A huge slogan board stands in front of the U.S. Capitol building during a protest against government surveillance in Washington D.C., capital of the United Sates, on Oct. 26, 2013. (Xinhua/Fang Zhe)
The U.S. Central Intelligence Agency (CIA) hackers have spent more than a decade breaking into the Chinese airline industry, scientific institutions and other targets, according to a leading Chinese cybersecurity firm Qihoo 360.
"Due to the highly globalized nature of communication technology represented by the internet, large-scale electronic surveillance not only violates the human rights of its citizens, but also tramples on the human rights of people of other countries and their national sovereignty," said a senior Chinese diplomat.
GENEVA, March 5 (Xinhua) -- A senior Chinese diplomat on Thursday called on the United Nations to take practical measures to prevent certain countries from conducting large-scale electronic surveillance and personal data collection worldwide.
During the interactive dialogue with the UN Special Rapporteur on the right to privacy at the 43rd session of the Human Rights Council, Liu Hua, special representative for human rights of the Chinese Foreign Ministry, expressed serious concern over the large-scale electronic surveillance and personal data collection practices carried out by certain countries, as well as their actions that violated national sovereignty and human rights, especially the right to privacy.
Edward Snowden is seen on the screen during a live remote interview at CeBIT 2015, the world's top trade fair for information and communication technology, in Hanover, Germany, on March 18, 2015. (Xinhua/Zhang Fan)
The diplomat pointed out that illegal or arbitrary monitoring of people's communications and the collection of personal data not only constitute an invasion of privacy, but also affect people's right to freedom of speech, association and assembly, and the right to information.
"Due to the highly globalized nature of communication technology represented by the internet, large-scale electronic surveillance not only violates the human rights of its citizens, but also tramples on the human rights of people of other countries and their national sovereignty," she said, adding the practice also runs counter to the principles of respecting sovereignty and territorial integrity and non-interference as enshrined in the UN Charter.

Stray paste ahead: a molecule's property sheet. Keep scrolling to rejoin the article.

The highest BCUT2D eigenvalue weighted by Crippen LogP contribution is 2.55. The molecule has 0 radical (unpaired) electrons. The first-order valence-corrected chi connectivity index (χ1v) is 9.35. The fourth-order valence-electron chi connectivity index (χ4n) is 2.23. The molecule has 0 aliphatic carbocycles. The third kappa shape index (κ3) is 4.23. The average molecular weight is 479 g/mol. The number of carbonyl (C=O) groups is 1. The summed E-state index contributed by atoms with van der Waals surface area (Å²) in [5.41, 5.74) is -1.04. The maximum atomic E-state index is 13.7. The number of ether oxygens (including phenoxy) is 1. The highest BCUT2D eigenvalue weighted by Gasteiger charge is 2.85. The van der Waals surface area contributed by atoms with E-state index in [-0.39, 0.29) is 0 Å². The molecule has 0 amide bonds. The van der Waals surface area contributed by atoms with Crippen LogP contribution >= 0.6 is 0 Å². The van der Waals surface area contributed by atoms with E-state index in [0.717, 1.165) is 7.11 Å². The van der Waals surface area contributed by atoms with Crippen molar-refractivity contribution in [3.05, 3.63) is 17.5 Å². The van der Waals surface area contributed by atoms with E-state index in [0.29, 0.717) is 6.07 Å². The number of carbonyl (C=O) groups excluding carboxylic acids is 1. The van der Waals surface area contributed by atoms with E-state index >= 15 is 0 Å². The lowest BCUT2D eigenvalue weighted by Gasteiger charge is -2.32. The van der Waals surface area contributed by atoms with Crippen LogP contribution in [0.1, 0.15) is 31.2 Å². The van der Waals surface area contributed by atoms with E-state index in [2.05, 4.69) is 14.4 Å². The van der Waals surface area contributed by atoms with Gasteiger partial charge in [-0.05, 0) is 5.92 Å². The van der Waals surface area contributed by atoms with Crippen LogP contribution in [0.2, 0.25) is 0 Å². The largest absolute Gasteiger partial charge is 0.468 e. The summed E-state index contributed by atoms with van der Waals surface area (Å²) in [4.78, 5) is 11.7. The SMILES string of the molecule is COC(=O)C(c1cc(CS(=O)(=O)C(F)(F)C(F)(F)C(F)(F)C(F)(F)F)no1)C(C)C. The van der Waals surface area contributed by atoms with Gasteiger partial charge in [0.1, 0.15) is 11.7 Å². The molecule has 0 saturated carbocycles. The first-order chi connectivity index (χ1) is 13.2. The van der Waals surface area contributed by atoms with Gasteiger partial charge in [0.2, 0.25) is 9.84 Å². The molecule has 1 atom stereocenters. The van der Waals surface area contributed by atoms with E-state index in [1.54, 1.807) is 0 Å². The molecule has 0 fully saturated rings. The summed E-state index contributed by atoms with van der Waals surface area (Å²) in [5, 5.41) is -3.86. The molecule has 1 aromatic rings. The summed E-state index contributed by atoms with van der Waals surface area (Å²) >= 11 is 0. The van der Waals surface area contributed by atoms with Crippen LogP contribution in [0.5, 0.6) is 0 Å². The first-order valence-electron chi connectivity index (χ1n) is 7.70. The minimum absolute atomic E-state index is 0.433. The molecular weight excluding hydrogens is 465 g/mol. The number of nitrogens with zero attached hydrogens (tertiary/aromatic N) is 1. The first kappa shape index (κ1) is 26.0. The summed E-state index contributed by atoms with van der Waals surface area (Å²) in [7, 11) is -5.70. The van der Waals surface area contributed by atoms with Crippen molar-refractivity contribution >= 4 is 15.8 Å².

The development of information technology makes information dissemination more convenient and faster, said Liu, noting that at the same time, the internet also provides a new platform for illegal and criminal acts, and poses new challenges to privacy rights protection.
A visitor experiences Huawei's 5G Mate30 Pro at a press conference in Shenzhen, south China's Guangdong Province, Oct. 23, 2019. (Xinhua/Mao Siqian)
The Chinese government attaches great importance to protecting the privacy of citizens, and has been committed to improving relevant laws and regulations, she said.
China's general provisions of the Civil Law, the Cybersecurity Law, the decision of the Standing Committee of the National People's Congress on strengthening online information protection and other laws and regulations have clearly stipulated the way to collect, use and protect personal information, Liu said.
Last year, the Cyberspace Administration of China formally issued a regulation on the protection of children's personal information online, the first specific legislation in China for online protection of children's personal information, Liu said, noting that the regulation helps protect children's legitimate rights and interests and creates a good online environment for children's healthy growth. ■